What is RAID? Redundant Array of Inexpensive/Independent Disks RAID can improve availability and throughput (although actually reliability – whether anything is broken – suffers because of the larger number of disks) Data is stored on several disks instead of a single disk
RAID 0: Striping This level offers no redundancy – no extra data is kept. The performance is the best of any level. Throughput is increased by striping data across several disks.
RAID 1: Mirroring Uses twice as many disks Whenever data is written to one disk, that data is also written to a redundant disk so that there are always two copies of the information When a disk fails, the system merely goes to its mirror for the data
RAID 3: Bit-Interleaved Parity Reads and writes go to all disks in a group, with one extra disk to hold the check information in case there is a failure. Parity is simply the sum of the data in all the disks modulo 2. Lost data can be reconstructed by examining the parity. Every access goes to all disks.
RAID 4: Block- Interleaved Parity Allows applications to do smaller accesses than RAID 3, allowing independent accesses to occur in parallel. Small, independent reads are easy – simply read the data and then check for error detection. Writes are harder – old data is read, new data is compared, and only those parity bits whose values change are updated. The parity disk becomes a bottleneck, since the parity disk must be updated on every write.
RAID 5: Block-Interleaved Distributed Parity This is a way to get rid of the bottleneck of RAID 4 – distribute the parity information across all disks. 0 3 6 9 1 4 7 10 2 5 8 11 P0 P1 P2 P3 0 3 6 1 4 P2 9 2 P1 7 10 P0 5 8 11 RAID 4RAID 5
Higher Levels RAID 6: Adds a second parity scheme that is distributed across different drives and thus offers extremely high fault- and drive- failure tolerance RAID 7: Includes a real-time embedded operating system as a controller, caching via a high-speed bus, and other characteristics of a stand-alone computer.
Higher Levels (cont.) RAID 10: Offers an array of stripes in which each stripe is a RAID-1 array of drives. This offers higher performance than RAID-1 but at much higher cost. RAID 53: Offers an array of stripes in which each stripe is a RAID 3 array of disks. This offers higher performance than RAID 3 but at much higher cost.
RAID in Linux Linux offers built-in software RAID capabilities Advantages of Linux Software RAID –Threaded rebuild process –Fully kernel-based configuration –Backgrounded array reconstruction –Hot-swappable drive support –Automatic CPU detection to use CPU Optimizations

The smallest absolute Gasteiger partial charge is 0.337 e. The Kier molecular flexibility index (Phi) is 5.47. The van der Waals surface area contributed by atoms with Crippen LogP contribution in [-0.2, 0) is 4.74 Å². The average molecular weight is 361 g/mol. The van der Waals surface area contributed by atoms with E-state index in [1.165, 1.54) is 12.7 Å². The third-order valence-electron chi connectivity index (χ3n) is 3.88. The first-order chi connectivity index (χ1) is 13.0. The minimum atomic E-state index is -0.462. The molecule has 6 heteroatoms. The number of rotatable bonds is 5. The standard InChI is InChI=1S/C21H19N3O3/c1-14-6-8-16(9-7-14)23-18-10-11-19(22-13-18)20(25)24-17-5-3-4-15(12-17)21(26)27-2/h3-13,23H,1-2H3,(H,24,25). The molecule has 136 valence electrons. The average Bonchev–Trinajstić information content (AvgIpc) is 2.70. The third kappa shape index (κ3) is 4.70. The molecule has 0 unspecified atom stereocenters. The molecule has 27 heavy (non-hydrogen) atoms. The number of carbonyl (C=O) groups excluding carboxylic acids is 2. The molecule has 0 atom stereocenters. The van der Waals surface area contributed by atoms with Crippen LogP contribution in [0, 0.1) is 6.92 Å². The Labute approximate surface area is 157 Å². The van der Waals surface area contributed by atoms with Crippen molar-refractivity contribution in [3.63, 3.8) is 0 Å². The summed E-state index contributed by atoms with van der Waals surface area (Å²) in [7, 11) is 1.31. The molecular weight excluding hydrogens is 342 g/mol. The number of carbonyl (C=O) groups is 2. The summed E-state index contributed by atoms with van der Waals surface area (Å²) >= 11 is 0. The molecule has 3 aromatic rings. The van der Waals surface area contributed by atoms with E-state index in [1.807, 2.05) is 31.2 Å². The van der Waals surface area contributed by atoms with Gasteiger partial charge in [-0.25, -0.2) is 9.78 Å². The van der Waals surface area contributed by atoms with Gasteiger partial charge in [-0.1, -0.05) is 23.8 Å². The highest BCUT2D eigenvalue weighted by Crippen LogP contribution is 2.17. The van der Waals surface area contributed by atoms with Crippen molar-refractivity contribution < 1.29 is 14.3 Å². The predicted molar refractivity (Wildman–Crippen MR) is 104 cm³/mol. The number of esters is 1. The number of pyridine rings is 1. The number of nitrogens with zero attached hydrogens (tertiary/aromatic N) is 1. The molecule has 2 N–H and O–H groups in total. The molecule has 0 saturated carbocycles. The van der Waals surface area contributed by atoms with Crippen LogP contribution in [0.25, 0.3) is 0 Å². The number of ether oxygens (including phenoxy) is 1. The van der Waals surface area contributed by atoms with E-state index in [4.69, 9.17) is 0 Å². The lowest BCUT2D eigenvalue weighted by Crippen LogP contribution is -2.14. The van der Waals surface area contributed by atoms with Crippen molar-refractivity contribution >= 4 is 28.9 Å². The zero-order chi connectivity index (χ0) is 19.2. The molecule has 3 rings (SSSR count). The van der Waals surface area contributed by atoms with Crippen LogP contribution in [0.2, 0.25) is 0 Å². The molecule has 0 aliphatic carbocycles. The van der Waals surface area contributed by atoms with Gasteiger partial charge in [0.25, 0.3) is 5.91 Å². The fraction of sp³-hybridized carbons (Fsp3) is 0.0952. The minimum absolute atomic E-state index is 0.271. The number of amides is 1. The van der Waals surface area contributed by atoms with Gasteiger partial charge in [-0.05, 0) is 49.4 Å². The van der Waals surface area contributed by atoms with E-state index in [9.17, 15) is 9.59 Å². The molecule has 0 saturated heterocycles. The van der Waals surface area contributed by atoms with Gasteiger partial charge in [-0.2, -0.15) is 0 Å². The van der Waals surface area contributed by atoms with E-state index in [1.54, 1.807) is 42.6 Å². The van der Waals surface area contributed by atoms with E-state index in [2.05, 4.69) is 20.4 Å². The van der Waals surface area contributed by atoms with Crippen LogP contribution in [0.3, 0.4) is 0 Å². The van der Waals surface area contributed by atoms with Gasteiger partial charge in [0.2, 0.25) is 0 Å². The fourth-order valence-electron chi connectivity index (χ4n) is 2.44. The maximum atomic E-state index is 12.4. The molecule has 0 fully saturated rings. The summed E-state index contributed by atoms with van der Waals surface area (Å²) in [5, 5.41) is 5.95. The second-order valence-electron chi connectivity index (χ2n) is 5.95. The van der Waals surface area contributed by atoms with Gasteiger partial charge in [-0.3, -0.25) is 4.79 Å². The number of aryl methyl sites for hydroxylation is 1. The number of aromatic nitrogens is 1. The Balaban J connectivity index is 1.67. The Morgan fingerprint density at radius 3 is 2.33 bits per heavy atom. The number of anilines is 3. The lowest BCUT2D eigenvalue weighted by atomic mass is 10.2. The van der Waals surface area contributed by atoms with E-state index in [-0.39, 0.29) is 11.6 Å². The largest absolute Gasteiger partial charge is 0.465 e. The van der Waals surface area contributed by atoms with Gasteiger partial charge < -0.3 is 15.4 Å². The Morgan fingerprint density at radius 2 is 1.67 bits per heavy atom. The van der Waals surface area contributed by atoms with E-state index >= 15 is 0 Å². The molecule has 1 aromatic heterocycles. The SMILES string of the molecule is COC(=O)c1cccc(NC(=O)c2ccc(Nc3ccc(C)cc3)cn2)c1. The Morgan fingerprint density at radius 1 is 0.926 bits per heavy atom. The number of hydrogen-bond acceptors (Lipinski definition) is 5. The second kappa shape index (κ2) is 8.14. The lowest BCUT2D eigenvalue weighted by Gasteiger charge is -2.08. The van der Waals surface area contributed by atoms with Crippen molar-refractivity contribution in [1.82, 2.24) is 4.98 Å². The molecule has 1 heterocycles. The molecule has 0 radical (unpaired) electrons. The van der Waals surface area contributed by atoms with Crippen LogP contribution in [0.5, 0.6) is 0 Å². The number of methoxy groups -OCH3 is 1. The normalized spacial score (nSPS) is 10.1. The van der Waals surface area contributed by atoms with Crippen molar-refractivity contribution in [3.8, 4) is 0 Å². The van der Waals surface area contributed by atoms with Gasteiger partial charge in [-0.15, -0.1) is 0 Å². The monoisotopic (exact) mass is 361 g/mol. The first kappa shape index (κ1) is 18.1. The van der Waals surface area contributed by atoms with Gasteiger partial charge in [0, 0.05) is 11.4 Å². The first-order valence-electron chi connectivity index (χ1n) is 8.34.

Options for Software RAID You can create a software RAID in Linux using only one hard disk! You can create a software RAID in Linux using multiple drives. Specifying the type of RAID you wish to install on your systems, depends on how they are used; refer back to RAID Levels.
Creating RAID Partitions Using Disk Druid, Select software RAID from the Filesystem Type Select the drive on which the RAID is to be created Enter the size of the RAID partition Choose other options as needed for your RAID
Software RAID Configuration Once RAID partitions have been created, select the Make RAID option on the Disk Druid main partitioning screen. Enter a mount point, select a filesystem, and choose your RAID Level. A spare partition can be specified for RAID 1 and RAID 5
RAID Drive Summary You have now created a software RAID in Linux. Try it at home!
Rules of Thumb When setting up a RAID with different sized hard drives, configure partitions on each drive to be the same size. Whenever possible, use the same hardware specifications for multiple hard drives Creating a software RAID on a single hard drive will slow performance because data must be written twice using only one head.
Do-It-At-Home RAID Build your own home RAID using –Soyo KT-SY333 Dragon Ultra Motherboard –AMD Athlon XP 2200+ CPU –1024MB DDR PC2700 RAM –(4) 160GB Maxtor DiamondMax DX540 Hard drives –Multiple cooling fans –Large Tower Case with a 400W power supply
Soyo KT-SY333 Motherboard Embedded Hipoint IDE-RAID chip, providing ATA-133 IDE-RAID 0,1,0+1 Setup both Hardware and Software RAIDs simultaneously!
Setting up your RAID Enter the BIOS set-up of your Soyo motherboard. Enable the desired hardware RAID Level. Install Linux on your machine with or without the software RAID option. Selecting hardware RAID Level 0 and software RAID Level 0 will provide the best level of performance. This setup provides for a fast 640GB RAID.
Additional Resources Patterson, David A. and John L. Hennessy. Computer Architecture: A Quantitative Approach. San Francisco, CA: Morgan Kaufmann Publishers, Inc., 1996. http://whatis.techtarget.com/definit ion/0,289893,sid9_gci214332,00.ht ml